(e) acts or omissions undertaken by a health care provider because of a lack of staffing, facilities, medical devices, equipment, supplies, or other resources attributable to covid-19 that renders the health care provider unable to provide the level or manner of care to a person that otherwise would have been required in the absence of covid-19; or
(f) acts or omissions undertaken by a health care provider relating to the use or nonuse of personal protective equipment.
Section 5. Affirmative defense -- reasonable measures consistent with regulations, orders, and public health guidance. (1) In addition to all other defenses, a government entity may assert as an affirmative defense that the government entity took reasonable measures consistent with a federal or state statute, regulation, order, or public health guidance related to covid-19 that was applicable to the government entity or activity at issue at the time of the alleged injury, death, or property damage.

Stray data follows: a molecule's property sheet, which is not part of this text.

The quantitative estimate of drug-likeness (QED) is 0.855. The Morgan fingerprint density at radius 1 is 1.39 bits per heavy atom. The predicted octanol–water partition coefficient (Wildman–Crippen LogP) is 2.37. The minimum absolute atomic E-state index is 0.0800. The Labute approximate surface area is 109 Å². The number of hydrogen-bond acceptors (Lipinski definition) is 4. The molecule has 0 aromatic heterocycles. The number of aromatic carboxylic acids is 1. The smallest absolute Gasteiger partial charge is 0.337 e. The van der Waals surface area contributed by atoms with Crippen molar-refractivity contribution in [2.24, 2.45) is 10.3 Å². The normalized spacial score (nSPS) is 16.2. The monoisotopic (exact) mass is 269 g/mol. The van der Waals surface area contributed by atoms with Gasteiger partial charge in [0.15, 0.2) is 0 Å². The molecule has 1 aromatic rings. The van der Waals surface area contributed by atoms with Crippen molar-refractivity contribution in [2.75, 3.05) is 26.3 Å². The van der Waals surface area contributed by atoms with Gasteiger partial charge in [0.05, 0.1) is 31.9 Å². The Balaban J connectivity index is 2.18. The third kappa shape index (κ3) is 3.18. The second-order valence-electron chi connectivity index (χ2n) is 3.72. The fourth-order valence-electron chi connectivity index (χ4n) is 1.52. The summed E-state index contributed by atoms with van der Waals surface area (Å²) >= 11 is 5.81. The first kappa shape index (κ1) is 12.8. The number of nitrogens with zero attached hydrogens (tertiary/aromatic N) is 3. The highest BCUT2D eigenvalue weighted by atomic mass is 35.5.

(2) If two or more sources of public health guidance are applicable, a government entity does not breach a duty of care if the person took reasonable measures consistent with one applicable set of public health guidance.
(3) If a government entity proves the affirmative defense contained in this section, the affirmative defense is a complete bar to any action relating to covid-19.
(4) This section may not be construed to impose liability on a government entity for failing to comply with a federal or state statute, regulation, order, or public health guidance related to covid-19.
Section 6. Limitation on requirements. (1) If a federal or state statute, regulation, order, or public health guidance related to covid-19 recommends or requires the use of a face mask, a government entity is not required to ensure face masks are being used or a face mask is sufficient to stop the spread of covid-19 to meet the standard of care.